Joy founded Fair Anita from the lessons she learned in Chimbote, and to this day our work remains grounded in supporting women’s resilience through responsive business relationships.

Team Peru is comprised of two cooperatives, one in the small town of Chimbote and one outside the capital city, Lima. Our partners in Chimbote specialize in intricate beaded jewelry and produce our best selling friendship bracelets. Our partners in Lima specialize in sterling silver jewelry, a difficult field for women artisans to enter as silver work is traditionally a male domain. Team Peru offers support services for women experiencing domestic violence and sustainable jobs that would not otherwise be available to women.

HOW THEY ARE HELPING

 

We support Team Peru by helping them employ more women, earn higher wages and reach new customers.

  • We commit to long term, reliable trade agreements that allow cooperatives to hire more women and make proactive business decisions. Team Peru can count on us to place continuous orders at consistent prices, and that trust results in more jobs and more job security for women.
  • We recognize the difference between living wage and minimum wage, and we pay our artisans more than 3x the minimum wage in Peru. The minimum wage in Peru is 28 soles per day ($8.70 USD), though most people don't make this even this amount. Fair Anita artisans in Peru are paid 90-150 soles per day ($28-46 USD/day).


FAIR ANITA IN CHILE

Meet Team Chile, a team comprised of three artisan cooperatives working around the capital city of Santiago, small groups with a total of 12 artisans. We started working with Team Chile in 2016, when Joy lived in Chile for 6 months to work directly with artisans. Team Chile specializes in copper jewelry production, using age old copper forging techniques to produce modern and edgy pieces. The jewelry market is huge in Chile, but most jewelry makers work outside the formal economy, meaning they make even lower than minimum wage. Team Chile acts as a facilitator for independent artisans, helping marginalized workers enter the formal economy and earn fair wages.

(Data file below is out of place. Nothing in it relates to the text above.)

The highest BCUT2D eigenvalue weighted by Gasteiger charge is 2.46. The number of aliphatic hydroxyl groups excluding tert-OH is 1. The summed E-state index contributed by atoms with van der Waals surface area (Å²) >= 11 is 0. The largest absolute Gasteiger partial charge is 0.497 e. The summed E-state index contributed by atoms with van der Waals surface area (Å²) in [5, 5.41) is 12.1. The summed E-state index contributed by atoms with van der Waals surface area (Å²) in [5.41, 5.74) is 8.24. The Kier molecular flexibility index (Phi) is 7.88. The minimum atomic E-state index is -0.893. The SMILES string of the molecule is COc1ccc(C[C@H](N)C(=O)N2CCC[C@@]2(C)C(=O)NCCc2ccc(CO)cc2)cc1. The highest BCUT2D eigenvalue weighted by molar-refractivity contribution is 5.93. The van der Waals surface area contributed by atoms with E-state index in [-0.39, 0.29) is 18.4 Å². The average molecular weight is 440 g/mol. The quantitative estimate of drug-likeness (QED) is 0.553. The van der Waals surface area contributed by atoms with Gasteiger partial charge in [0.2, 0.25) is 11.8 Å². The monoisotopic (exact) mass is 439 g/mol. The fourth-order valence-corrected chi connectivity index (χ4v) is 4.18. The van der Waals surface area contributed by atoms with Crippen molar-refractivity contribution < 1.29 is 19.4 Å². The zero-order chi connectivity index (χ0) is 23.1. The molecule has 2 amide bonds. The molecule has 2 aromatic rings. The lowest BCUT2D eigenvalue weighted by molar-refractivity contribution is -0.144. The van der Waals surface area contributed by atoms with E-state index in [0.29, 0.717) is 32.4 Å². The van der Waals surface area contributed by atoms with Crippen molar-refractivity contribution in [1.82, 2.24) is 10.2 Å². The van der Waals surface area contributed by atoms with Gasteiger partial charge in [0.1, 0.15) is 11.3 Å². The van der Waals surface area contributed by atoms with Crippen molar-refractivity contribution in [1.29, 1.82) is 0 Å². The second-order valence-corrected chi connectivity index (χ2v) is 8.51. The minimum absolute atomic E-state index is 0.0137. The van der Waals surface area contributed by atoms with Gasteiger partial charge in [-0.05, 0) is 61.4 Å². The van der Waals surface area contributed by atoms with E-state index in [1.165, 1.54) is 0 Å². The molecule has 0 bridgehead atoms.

Team Chile works primarily with natural resources like copper, brass and semi-precious stones. These materials are historically significant, because Spanish colonizers exploited Chilean natural resources for hundreds of years. Team Chile reverses that narrative by bringing traditional copper forging techniques to the fair trade market, ensuring that the profits from local resources are invested back in the community.

 

HOW THEY ARE HELPING

We support Team Chile by helping them employ more women, earn higher wages and reach new customers.

  • We commit to long term, reliable trade agreements that allow cooperatives to hire more women and make proactive business decisions. Team Chile can count on us to place continuous orders at consistent prices, and that trust results in more jobs and more job security for women.
  • We recognize the difference between living wage and minimum wage, and we pay our artisans more than 3x the minimum wage in Chile. The minimum wage in Chile is 8,800 Chliean pesos per day ($13.50 USD/day). Our Chilean artisans are paid per piece, as there are very few people actually making the products (unlike most of the other cooperatives we work with). They can make about $155,000 Chilean pesos per day when they are working on our orders, the equivalent of $233 USD/day.